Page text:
Submitted by Alan Beaulieu on Wed, 07/10/2013 - 14:35
The Chinese General Administration of Customs reported a decline in both exports from and imports to China in June. Exports fell 3.1% from last year, the single largest drop since the Great Recession. The decline in trade shows how vulnerable the export-driven Chinese economy is to foreign recessions, and helps underscore the slowdown seen in the world’s second largest economy.
Presently, China Industrial Production (our benchmark for the overall economy) is growing at 9.5% (officially), the slowest pace in over three and a half years. The latest trade dat
Potential Economic Impact of the Affordable Care Act Employer Mandate Delay
Submitted by Alan Beaulieu on Fri, 07/05/2013 - 10:05
The White House has pushed off the employer mandate section of the Affordable Care Act until January 2015, a one-year delay. A quick refresher: this mandate calls for businesses with over 50 employees to provide affordable quality insurance that meets minimum standards or pay a fine of $2,000 per employee. A lot of what has been written about this development has been politically driven, and we will not go there with this blog.
Implementing Basel III Capital Rules in the US Financial System
Submitted by Alan Beaulieu on Tue, 07/02/2013 - 11:45
Basel III is an international agreement designed to improve stability in the banking industry in the aftermath of the 2007-09 crisis. The agreement begins with a light touch but phases in over the next several years to a level where most banks would be required to have three times as much top-quality capital as is currently required.
The Fed will ease some requirements that would be tough on community banks, but they also want to add four rules aimed at big US banks. These rules would go beyond Basel III requirements because financial officials believe the Basel III rule
Submitted by Alan Beaulieu on Thu, 06/27/2013 - 09:37
Recently Fed Chairman Ben Bernanke announced that the country’s central bank might start slowing down the amount of bond purchases later this year and end it entirely by mid-2014. There was a qualifying statement about IF the economy achieves the sustainable growth that they believe quantitative easing will produce.
That last sentence is important. The reduction of quantitative easing is dependent on a strengthening US economy. They believe in a brighter 2014, and you and I know that the leading indicators are signaling a slower economy with a sluggish consum
French Tax Proposals Show Politics, Not Economics, At Work
Submitted by Alan Beaulieu on Tue, 06/25/2013 - 13:24
Here’s a good example of what the US should NOT do. French President Hollande wants companies to pay a 75% payroll tax on employees that make more than one million euros ($1.3 million) a year.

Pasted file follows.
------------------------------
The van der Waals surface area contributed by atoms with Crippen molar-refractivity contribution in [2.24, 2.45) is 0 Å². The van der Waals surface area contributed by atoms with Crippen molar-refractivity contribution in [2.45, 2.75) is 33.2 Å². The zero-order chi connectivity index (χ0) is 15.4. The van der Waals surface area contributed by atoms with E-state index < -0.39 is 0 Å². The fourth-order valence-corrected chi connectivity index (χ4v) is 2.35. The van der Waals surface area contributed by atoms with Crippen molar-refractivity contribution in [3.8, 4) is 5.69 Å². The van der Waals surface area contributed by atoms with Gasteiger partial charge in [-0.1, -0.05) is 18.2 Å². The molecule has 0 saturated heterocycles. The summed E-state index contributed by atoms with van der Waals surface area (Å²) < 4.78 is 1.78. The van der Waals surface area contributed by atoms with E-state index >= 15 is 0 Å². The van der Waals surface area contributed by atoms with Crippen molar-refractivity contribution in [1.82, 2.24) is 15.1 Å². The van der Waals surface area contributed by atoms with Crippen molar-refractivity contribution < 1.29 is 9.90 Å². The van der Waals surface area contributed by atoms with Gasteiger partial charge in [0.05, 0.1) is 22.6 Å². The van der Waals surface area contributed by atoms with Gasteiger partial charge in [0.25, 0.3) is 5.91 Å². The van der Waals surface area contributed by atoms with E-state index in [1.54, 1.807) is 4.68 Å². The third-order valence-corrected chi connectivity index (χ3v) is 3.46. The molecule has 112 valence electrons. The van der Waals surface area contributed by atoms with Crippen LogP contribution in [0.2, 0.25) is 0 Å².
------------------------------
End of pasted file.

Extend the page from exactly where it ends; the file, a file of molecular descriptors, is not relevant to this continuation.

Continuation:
The new payroll tax would be in place for two years, meaning it is largely a symbolic political gesture. This idea is to replace his earlier plan to institute a 75% income tax on high-income individuals, a plan thrown out by France’s highest court.
The goal is for the French government to raise €100-300 million in additional revenue, a sum that will hardly dent the €8
Submitted by Alan Beaulieu on Tue, 06/18/2013 - 07:59
Tensions in the Middle East have pushed oil prices higher. The meeting of government leaders in Ireland highlights the tensions regarding Syria as Russia stands alone in supporting the Syrian government. The US, UK, and France are supporting the rebels while Canada maintains a pro-rebel/uninvolved/keep-my-distance stance.
Prices moved to a nine-month high at $98.25 a barrel as the geopolitical stress pushed prices higher. Results are tracking a slim 0.1% below our forecast prepared early this year. Syria does not contribute a significant amount of oil t
Submitted by Alan Beaulieu on Tue, 06/11/2013 - 14:51
In a recent news release, the U.S. Bureau of Economic Analysis (BEA) announced that the real gross domestic product (GDP) increased in 49 states and the District of Columbia in 2012. Durable–goods manufacturing, finance, and insurance and wholesale trade were the leading contributors to real U.S. economic growth. U.S.
Nationalism Will Not Help In the European Banking Recovery
Submitted by Alan Beaulieu on Thu, 06/06/2013 - 09:34
The European Central Bank (ECB) has been pushing for a central pan-European banking authority that will operate under the auspices of the ECB. They are right to do so because there are many banks that need to be wound down and others that need to have trust restored (think Spain).
Smartphone Manufacturers Show the Free Market at Work
Submitted by Alan Beaulieu on Tue, 06/04/2013 - 13:11
According to a recent news article, Motorola's next flagship phone, the “Moto X” will be the first smartphone assembled in the U.S. While not all the components will be made here, the designers and engineers are based in the U.S. and assembly will be in a 500,000 square foot facility in Fort Worth, Texas. The company estimates it will be adding 2,000 jobs by August.
More good news: Apple will be making one of its iMac computers in the U.S.